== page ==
An Alternative Future
By Noam Chomsky
08 January, 2007
International Herald Tribune
month a coincidence of birth and death signaled a transition for South
America and indeed for the world.
The former Chilean dictator
Augusto Pinochet died even as leaders of South American nations concluded
a two-day summit meeting in Cochabamba, Bolivia, hosted by President
Evo Morales, at which the participants and the agenda represented the
antithesis of Pinochet and his era.
In the Cochabamba Declaration,
the presidents and envoys of 12 countries agreed to study the idea of
forming a continent-wide community similar to the European Union.
The declaration marks another
stage toward regional integration in South America, 500 years after
the European conquests. The subcontinent, from Venezuela to Argentina,
may yet present an example to the world on how to create an alternative
future from a legacy of empire and terror.
The United States has long
dominated the region by two major methods: violence and economic strangulation.
Quite generally, international affairs have more than a slight resemblance
to the Mafia. The Godfather does not take it lightly when he is crossed,
even by a small storekeeper.
Previous attempts at independence
have been crushed, partly because of a lack of regional cooperation.
Without it, threats can be handled one by one. (Central America, unfortunately,
has yet to shake the fear and destruction left over from decades of
U.S.-backed terror, especially during the 1980s.)
To the United States, the
real enemy has always been independent nationalism, particularly when
it threatens to become a "contagious example," to borrow Henry
Kissinger's characterization of democratic socialism in Chile.
On Sept. 11, 1973, Pinochet's
forces attacked the Chilean presidential palace. Salvador Allende, the
democratically elected president, died in the palace, apparently by
his own hand, because he was unwilling to surrender to the assault that
demolished Latin America's oldest, most vibrant democracy and established
a regime of torture and repression.
The official death toll for
the coup is 3,200; the actual toll is commonly estimated at double that
figure. An official inquiry 30 years after the coup found evidence of
approximately 30,000 cases of torture during the Pinochet regime. Among
the leaders at Cochabamba was the Chilean president, Michelle Bachelet.
Like Allende, she is a socialist and a physician. She also is a former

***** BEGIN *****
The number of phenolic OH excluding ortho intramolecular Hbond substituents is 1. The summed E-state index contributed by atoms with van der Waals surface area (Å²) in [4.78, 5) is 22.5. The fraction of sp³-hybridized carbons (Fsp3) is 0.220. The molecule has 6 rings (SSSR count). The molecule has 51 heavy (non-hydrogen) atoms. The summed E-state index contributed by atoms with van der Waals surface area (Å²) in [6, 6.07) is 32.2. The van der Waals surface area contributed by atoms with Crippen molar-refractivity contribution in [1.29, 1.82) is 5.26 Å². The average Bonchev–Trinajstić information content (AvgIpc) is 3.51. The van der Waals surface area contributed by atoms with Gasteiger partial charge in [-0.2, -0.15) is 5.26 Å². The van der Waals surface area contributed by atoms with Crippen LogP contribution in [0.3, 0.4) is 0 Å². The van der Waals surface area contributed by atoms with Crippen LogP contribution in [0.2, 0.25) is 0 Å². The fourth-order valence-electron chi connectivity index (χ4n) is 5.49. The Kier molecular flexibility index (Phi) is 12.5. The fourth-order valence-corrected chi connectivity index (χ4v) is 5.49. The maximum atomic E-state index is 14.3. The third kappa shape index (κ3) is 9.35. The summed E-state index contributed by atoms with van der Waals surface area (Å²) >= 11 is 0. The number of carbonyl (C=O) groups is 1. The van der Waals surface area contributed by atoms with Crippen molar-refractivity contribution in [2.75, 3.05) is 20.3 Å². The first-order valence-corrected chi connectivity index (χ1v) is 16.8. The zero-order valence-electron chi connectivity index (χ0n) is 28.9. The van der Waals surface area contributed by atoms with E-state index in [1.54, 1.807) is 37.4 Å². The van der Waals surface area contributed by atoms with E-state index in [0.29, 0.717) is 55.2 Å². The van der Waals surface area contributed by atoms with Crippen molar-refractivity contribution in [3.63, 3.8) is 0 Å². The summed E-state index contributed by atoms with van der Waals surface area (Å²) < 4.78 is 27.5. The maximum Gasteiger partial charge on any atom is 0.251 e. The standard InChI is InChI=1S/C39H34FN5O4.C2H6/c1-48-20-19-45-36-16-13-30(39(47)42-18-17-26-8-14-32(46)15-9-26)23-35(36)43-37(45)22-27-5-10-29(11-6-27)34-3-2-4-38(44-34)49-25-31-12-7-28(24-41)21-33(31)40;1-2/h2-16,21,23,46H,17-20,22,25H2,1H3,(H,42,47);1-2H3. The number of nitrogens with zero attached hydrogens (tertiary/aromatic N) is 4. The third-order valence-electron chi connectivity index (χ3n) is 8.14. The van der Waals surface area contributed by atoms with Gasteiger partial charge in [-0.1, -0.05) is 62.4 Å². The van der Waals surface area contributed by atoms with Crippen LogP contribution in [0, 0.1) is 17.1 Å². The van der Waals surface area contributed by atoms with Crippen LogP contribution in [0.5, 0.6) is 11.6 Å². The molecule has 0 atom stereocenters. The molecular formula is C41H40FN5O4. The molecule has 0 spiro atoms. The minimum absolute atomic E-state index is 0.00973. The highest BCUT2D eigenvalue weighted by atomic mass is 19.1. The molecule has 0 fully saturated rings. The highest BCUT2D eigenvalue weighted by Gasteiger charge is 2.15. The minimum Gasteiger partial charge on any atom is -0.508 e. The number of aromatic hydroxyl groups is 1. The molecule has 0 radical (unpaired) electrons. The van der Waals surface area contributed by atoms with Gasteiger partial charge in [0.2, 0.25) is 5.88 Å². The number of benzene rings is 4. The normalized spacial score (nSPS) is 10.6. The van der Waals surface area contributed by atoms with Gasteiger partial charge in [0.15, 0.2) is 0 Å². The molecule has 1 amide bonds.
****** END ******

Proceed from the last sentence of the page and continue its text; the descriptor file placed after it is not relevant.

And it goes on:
exile and political prisoner. Her father was a general who died in prison
after being tortured.
At Cochabamba, Morales and
President Hugo Chávez of Venezuela celebrated a new joint venture,
a gas separation project in Bolivia. Such cooperation strengthens the
region's role as a major player in global energy.
Venezuela is already the
only Latin American member of OPEC, with by far the largest proven oil
reserves outside the Middle East. Chávez envisions Petroamerica,
an integrated energy system of the kind that China is trying to initiate
The new Ecuadorian president,
Rafael Correa, proposed a land-and-river trade link from the Brazilian
Amazon rain forest to Ecuador's Pacific Coast — a South American
equivalent of the Panama Canal.
Other promising developments
include Telesur, a new pan-Latin American TV channel based in Venezuela
and an effort to break the Western media monopoly.
The Brazilian president,
Luiz Inácio Lula da Silva, called on fellow leaders to overcome
historical differences and unite the continent, however difficult the
Integration is a prerequisite
for genuine independence. The colonial history — Spain, Britain,
other European powers, the United States — not only divided countries
from one another but also left a sharp internal division within the
countries, between a wealthy small elite and a mass of impoverished
The main economic controls
in recent years have come from the International Monetary Fund, which
is virtually a branch of the U.S. Treasury Department. But Argentina,
Brazil and now Bolivia have moved to free themselves of IMF strictures.
Because of the new developments
in South America, the United States has been forced to adjust policy.
The governments that now have U.S. support — like Brazil under
Lula — might well have been overthrown in the past, as was President
João Goulart of Brazil in a U.S.-backed coup in 1964.
To maintain Washington's
party line, though, it's necessary to finesse some of the facts. For
example, when Lula was re- elected in October, one of his first acts
was to fly to Caracas to support Chávez's electoral campaign.
Also, Lula dedicated a Brazilian project in Venezuela, a bridge over
the Orinoco River, and discussed other joint ventures.
The tempo is picking up.
Also last month, Mercosur, the South American trading bloc, continued
the dialogue on South American unity at its semiannual meeting in Brazil,
where Lula inaugurated the Mercosur Parliament — another promising
sign of deliverance from the demons of the past.
Noam Chomsky is
emeritus professor of linguistics and philosophy at the Massachusetts
Institute of Technology. His most recent book is "Failed States:
The Abuse of Power and the Assault on Democracy."
© 2007 The International
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